Does Good Writing Mean Good Reading? An Eye-Tracking Investigation of the Effect of Writing Advice on Reading

Laura Winther Balling

    Research output: Contribution to journalJournal articleResearchpeer-review


    Many writing guides list constructions that writers should avoid, including passives, nominalisations and long complex words and sentences. This study presents an eye-tracking experiment that compared the reading of such supposedly problematic constructions with the reading of their recommended parallel versions in four different Danish LSP texts. While a range of control predictors, including the length of the target constructions and their position in the texts, had significant effects on reading time, there was no effect of whether a target construction followed or opposed the advice given in writing guides. This suggests that, in themselves, the supposed problem constructions are not inherently problematic to understand. Therefore, factors previously put forward as important, such as the information structure of texts and the image the sender wishes to project, should be what influences the choice of constructions rather than simplified rules such as “Avoid passives!”. The implications of this finding for writing guides and for company and institutional language policies are discussed.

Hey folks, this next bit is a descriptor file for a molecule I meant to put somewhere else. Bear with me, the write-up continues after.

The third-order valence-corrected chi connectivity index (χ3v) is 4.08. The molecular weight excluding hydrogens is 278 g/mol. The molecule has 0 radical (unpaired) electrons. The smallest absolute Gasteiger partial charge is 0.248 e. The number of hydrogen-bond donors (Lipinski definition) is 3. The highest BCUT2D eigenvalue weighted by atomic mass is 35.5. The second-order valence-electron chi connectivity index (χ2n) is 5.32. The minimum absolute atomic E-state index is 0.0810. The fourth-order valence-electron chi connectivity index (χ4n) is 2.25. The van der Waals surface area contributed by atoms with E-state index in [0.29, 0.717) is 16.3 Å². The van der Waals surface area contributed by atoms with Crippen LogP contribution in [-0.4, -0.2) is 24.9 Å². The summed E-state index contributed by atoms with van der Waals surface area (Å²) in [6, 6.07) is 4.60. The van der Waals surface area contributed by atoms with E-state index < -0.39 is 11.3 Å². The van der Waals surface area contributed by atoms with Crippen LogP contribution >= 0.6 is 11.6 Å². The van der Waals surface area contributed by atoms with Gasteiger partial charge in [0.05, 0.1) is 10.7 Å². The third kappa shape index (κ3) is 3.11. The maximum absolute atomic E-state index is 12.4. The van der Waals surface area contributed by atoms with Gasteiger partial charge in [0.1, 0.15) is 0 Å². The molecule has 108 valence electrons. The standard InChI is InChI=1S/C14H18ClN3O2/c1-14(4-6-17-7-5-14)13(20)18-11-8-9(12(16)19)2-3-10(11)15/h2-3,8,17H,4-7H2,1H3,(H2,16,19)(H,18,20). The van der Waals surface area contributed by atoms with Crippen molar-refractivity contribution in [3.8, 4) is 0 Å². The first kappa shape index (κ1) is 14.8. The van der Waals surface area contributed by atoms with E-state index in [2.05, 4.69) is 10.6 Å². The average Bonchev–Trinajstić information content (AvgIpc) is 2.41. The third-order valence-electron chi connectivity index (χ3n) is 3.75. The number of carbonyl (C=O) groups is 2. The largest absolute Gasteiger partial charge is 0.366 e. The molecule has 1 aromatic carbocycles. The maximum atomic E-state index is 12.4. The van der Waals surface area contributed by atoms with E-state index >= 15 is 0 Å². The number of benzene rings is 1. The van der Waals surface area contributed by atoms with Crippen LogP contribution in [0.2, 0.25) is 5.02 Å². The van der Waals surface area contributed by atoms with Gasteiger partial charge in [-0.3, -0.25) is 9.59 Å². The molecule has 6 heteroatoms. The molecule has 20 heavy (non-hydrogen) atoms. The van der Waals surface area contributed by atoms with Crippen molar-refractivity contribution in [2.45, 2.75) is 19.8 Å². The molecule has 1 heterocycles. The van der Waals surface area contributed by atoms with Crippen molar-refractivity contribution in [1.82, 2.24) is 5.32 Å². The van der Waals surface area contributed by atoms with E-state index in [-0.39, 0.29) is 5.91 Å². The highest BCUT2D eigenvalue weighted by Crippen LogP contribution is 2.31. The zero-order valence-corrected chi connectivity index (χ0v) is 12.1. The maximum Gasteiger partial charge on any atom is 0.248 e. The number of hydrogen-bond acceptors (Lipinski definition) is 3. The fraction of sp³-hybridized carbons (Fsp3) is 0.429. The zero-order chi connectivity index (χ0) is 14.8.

Original languageEnglish
    JournalFachsprache: International Journal of Specialized Communication
    Issue number1-2
    Pages (from-to)2-23
    Publication statusPublished - 2013

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